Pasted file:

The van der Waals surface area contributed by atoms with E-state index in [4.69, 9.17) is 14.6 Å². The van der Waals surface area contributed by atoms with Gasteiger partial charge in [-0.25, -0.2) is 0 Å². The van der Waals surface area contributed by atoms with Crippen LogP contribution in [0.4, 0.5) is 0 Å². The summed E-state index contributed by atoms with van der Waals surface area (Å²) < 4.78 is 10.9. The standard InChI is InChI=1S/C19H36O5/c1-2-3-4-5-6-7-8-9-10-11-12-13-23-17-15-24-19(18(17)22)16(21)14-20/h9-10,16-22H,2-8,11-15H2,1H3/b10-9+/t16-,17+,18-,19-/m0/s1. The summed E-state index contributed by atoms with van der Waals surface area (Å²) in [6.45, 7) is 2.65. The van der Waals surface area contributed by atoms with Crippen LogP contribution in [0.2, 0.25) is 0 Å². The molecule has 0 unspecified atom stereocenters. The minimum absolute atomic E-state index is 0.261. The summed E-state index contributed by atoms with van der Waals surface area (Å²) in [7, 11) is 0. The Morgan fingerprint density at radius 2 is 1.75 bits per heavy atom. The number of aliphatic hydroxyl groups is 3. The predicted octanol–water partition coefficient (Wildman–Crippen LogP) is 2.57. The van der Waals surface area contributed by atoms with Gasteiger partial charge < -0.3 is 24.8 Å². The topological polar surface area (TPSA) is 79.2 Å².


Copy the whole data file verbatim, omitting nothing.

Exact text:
The van der Waals surface area contributed by atoms with E-state index in [4.69, 9.17) is 14.6 Å². The van der Waals surface area contributed by atoms with Gasteiger partial charge in [-0.25, -0.2) is 0 Å². The van der Waals surface area contributed by atoms with Crippen LogP contribution in [0.4, 0.5) is 0 Å². The summed E-state index contributed by atoms with van der Waals surface area (Å²) < 4.78 is 10.9. The standard InChI is InChI=1S/C19H36O5/c1-2-3-4-5-6-7-8-9-10-11-12-13-23-17-15-24-19(18(17)22)16(21)14-20/h9-10,16-22H,2-8,11-15H2,1H3/b10-9+/t16-,17+,18-,19-/m0/s1. The summed E-state index contributed by atoms with van der Waals surface area (Å²) in [6.45, 7) is 2.65. The van der Waals surface area contributed by atoms with Crippen LogP contribution in [0.2, 0.25) is 0 Å². The molecule has 0 unspecified atom stereocenters. The minimum absolute atomic E-state index is 0.261. The summed E-state index contributed by atoms with van der Waals surface area (Å²) in [7, 11) is 0. The Morgan fingerprint density at radius 2 is 1.75 bits per heavy atom. The number of aliphatic hydroxyl groups is 3. The predicted octanol–water partition coefficient (Wildman–Crippen LogP) is 2.57. The van der Waals surface area contributed by atoms with Gasteiger partial charge < -0.3 is 24.8 Å². The topological polar surface area (TPSA) is 79.2 Å².